Both rich and poor kids have a path to success; sure, it is more difficult for poor people than for wealthy ones but the only way to avoid it is to create a anti-utopian totalitarian state, more totalitarian than the Soviet Union: there some people were more equal than others which resulted in much easier lives for their kids.

    • Submitted by Paul Udstrand on 01/30/2018 - 10:18 am.

      I would say…

      I would say that many conservatives claim to believe in a lot of things… but they have no coherent or viable concepts, just an ideology that relies on magical thinking.

      If you examine almost any conservative principle you will find that it cannot be sustained by reason, evidence, or logic. Why for instance is a government that controls women’s bodies and pregnancy outcomes “smaller” than a government that tell farmers they can’t pollute the water? How can a society that’s devoted to religious discrimination claim to be dedicated to religious freedom? How can an agenda that’s dedicated to demolishing programs that provide equal opportunity claim to an attempt to provide equal opportunity?

      Listen: When outcomes reveal privilege and inequality, those outcomes reveal inequality of opportunity. Conservative mentalities turn inequality into an enigma by concluding that outcomes can’t possibly reflect unequal opportunity, it’s just a circular argument for privilege.

    • Submitted by Edward Blaise on 01/30/2018 - 02:22 pm.


      It is always most convenient to be able to sum up all the aspirations and motivations of your political opposites in a single sentence. Always a little short of meaning or fact; but, very convenient.

      I am also looking forward to new conservative “equal opportunity” positions on:

      Voting rights
      Voting accessibility
      Equal pay for equal work

      And the list goes on…..

      • Submitted by Ilya Gutman on 01/30/2018 - 10:11 pm.

        Voting rights – totally equal. Voting accessibility – totally equal. Equal pay for equal work – achieved (the same position is not the same as equal work).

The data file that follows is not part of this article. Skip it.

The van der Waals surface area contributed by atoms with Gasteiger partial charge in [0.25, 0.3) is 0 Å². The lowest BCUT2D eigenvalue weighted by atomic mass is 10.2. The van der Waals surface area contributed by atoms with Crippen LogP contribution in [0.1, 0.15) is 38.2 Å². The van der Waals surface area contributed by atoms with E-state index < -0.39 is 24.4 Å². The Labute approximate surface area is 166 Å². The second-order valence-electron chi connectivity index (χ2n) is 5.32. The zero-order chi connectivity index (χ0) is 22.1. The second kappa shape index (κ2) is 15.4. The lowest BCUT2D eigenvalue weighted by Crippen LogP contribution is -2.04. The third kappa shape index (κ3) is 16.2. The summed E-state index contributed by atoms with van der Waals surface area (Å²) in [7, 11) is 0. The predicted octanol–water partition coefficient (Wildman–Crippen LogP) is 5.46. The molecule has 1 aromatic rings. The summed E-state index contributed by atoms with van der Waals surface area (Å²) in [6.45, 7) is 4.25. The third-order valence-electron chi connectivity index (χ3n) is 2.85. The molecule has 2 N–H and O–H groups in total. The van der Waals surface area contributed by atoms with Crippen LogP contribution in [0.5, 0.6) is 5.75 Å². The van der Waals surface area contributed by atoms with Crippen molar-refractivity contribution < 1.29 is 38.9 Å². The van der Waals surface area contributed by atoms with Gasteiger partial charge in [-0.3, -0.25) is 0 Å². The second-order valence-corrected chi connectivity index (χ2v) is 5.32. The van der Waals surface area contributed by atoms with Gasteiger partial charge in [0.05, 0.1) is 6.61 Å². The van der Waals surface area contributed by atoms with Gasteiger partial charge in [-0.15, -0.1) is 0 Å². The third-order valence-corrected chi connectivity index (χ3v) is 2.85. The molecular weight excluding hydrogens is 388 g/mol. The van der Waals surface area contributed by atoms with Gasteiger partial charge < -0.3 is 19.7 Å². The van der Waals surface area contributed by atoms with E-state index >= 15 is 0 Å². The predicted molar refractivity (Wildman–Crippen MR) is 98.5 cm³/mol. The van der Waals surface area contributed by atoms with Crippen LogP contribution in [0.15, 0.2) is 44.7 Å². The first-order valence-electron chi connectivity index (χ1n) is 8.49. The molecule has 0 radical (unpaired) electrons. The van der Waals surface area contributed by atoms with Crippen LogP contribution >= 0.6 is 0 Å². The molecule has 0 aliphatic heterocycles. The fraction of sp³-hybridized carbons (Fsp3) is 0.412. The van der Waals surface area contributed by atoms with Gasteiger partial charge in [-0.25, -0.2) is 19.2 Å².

• Submitted by Edward Blaise on 01/31/2018 - 11:24 am.

          Voting accessibility

          I live in a nice green, leafy Western suburb. In the 30 years I have voted in this predominantly Republican polling place I have never waited more than 5 minutes to vote and it is usually immediate: in and out in 2-3 minutes.

          Do you remember the images of lines, blocks long, hours of wait to vote?

          Ever notice that these mostly occur in densely populated urban areas with a heavy D voter content?

          If a concealed carry permit allows one to vote; but a photo student ID doesn’t, I again think “totally equal” is misguided.

          And Voting Rights:

          “Millions of Americans eager to cast a ballot before the Election Day rush have stood in gallingly long lines during early voting as their overstuffed polling places struggled to accommodate increased demand. In a way, the lines were a nice symbol of democratic engagement, proof that citizens remain engaged after a miserable election season. But they also represented something much darker: voter suppression. Contrary to the suggestion of some election boards, these endless lines were not a fluke or a surprise. They were a direct result of the Republican Party’s recent, coordinated assault on voting rights.

          Consider North Carolina, the epicenter of GOP voter suppression. Just days after the Supreme Court gutted the Voting Rights Act in Shelby County v. Holder—thereby allowing the state to restrict voting without federal oversight—the overwhelmingly Republican Legislature requested data of voting preferences by race. The legislators then promptly passed an omnibus bill that, in the words of the U.S. Court of Appeals for the 4th Circuit, “target[ed] African Americans with almost surgical precision.” A key provision of the new law slashed early voting, including several days of Sunday voting, which black voters favored. As the state explained in court with startling candor, “counties with Sunday voting” were “disproportionately black” and “disproportionately Democratic”—a fact that persuaded the Legislature to severely cut back early voting.”

          Totally Equal = Fake News!

          • Submitted by Ilya Gutman on 01/31/2018 - 09:50 pm.

            To the best of my knowledge, local governments are responsible for organizing the elections so that is who should be blamed for the lines… And who is at power in those places?